About three years ago RK published this thread to commemorate what we saw as a resurgence of interest in kelim, particularly Anatolian ones.
The coming Vok collection dispersal sale was on the horizon and even though it contained no masterpiece --- ie Archaic period --- examples, there were some excellent later ones.
We also noticed renewed interest elsewhere among collectors, dealers and investors. This trend continues today but regrettably there is hardly any discussion public or otherwise, besides what passes for it on several faRcebook groups, one in particular called 'kilim'.
RK has already spilled some words describing our 'adventures' in the faRcebook jungle of warped wefters and weftkickers. No need to visit again.
But several months ago this kelim, from the deYoung Museum collection as well as one of ours, was posted on the kilim group webpage and a healthy amount of commentary was quickly elicited.
Anatolian kelim panel; deYoung Museum McCoy (ex muse) collection; dated on the museum's website 17th century; assession number 1987.38.9
RK knows this kelim well. We had the opportunity to closely examine it several times when it was still in muse's hands, and have handled it and seen it again several times since at the museum.
It's one of the dozen earliest and best in the museums large, but of varying quality collection. However it is not as early, historically important, or iconographiclly sgnificant as the one below that is unfortunately a much smaller fragment, probably only about half from a similar but smaller size panel.
RK collection; published IMAGE IDOL SYMBOL: Ancient Anatolian Kelim, Plate 7; 1989
We also own another related fragment that was published along side it (below) which is even smaller and somewhat later, though still earlier than the deYoung panel.
We believe this fragment was originally part of the other panel belonging to a kelim published in the Goddess from Anatolia Plate IX no. 6.
Complete panel of very similar design; published in Goddess from Anatolia; Plate IX no.6
Based on this trilogy of kelim, it can be almost sure our earlier fragment likewise once had four large hooked icon in its field.
While it might be difficult to determine relative age based solely on comparing these icon, when the elem panels are also compared there is little doubt the Goddess from Anatolia example, and to an even greater degree the deYoung kelim, are later renditions.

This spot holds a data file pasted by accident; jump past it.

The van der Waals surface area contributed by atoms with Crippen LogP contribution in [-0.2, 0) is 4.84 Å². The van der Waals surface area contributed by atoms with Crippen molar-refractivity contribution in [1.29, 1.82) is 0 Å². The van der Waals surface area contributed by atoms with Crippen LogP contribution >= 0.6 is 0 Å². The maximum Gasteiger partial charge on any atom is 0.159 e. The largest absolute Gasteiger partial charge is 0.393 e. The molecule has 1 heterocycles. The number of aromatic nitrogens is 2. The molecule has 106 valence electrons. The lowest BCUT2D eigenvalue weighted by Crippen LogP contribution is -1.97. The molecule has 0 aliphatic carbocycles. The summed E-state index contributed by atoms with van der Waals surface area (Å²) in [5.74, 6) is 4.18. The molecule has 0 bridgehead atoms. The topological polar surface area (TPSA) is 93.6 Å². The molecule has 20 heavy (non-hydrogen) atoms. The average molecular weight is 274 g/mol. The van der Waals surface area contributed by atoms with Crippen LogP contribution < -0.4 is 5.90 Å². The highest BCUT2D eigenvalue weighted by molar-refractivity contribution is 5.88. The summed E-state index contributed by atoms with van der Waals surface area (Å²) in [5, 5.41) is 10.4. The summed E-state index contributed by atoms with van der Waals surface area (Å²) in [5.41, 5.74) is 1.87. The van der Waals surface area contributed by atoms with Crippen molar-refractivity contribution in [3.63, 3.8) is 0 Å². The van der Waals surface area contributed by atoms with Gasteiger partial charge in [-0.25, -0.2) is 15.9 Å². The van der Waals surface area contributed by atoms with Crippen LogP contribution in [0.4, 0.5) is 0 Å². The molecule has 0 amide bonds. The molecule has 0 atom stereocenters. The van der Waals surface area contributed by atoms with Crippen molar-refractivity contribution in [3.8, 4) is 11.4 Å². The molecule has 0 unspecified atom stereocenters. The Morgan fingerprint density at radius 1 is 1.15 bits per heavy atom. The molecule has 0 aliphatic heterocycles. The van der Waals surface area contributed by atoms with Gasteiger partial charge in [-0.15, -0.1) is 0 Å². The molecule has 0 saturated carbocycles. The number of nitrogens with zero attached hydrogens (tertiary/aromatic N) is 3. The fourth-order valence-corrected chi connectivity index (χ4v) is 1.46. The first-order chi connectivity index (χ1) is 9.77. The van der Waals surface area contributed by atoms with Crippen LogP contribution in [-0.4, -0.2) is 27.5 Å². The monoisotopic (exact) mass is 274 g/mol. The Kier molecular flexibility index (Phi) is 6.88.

Also the absence of the plethora -- but a deliberate and highly organized complex one -- of hooks attached to the radial arms and lower niche outline on the deYoung panel has to be seen as another reason to date it later than the others.
The figure and ground drawing these hooks create adds an important dimension, one that in different places can be interpreted as totemic in both an anthropomorphic and an animistic sense.
This raises a number of questions. Perhaps the most obvious: Did the weaver of RKs kelim, and to a lesser degree the Goddess from Anatolia one, know about this potent readable reciprocal iconography? And conversely did the weaver of the deYoung kelim not know, or knew but for some personal reason chose to exclude it from her weaving?
Of course this is as unanswerable as it is moot. But there is a proof in this pudding, and that is the undeniable fact this reciprocal imagery exists and therefore its inclusion, whether or not understood by the weaver, could only have existed as part of the historic weaving that instructed and guided her work.
It is equally plausible its omission shows the weaver of the deYoung kelim was not as connected.
Another factor is the loss of a small but perceptable degree of design articulation and proportion in the elem panels. This is yet another indication of this disconnect.
Subtle differences are everything when attempting to build art historical continuums to relatively date weavings like these.
Opinions based on nothing but punditary hot air carry no weight and RK is positive many on farcebook will continue to think the deYoung panel is the earlier, as it is less visually busy.
This is a nothing but a fallacy as the busy llook is not without rhyme and reason. For without those busy hooks a very deep and potent part of this type of kelims iconography is completely lost.
In our Anatolian Opus RK has discussed at some length how these large hooked icon were developed from a combination of Archaic period design iconography. Interested readers can find that here: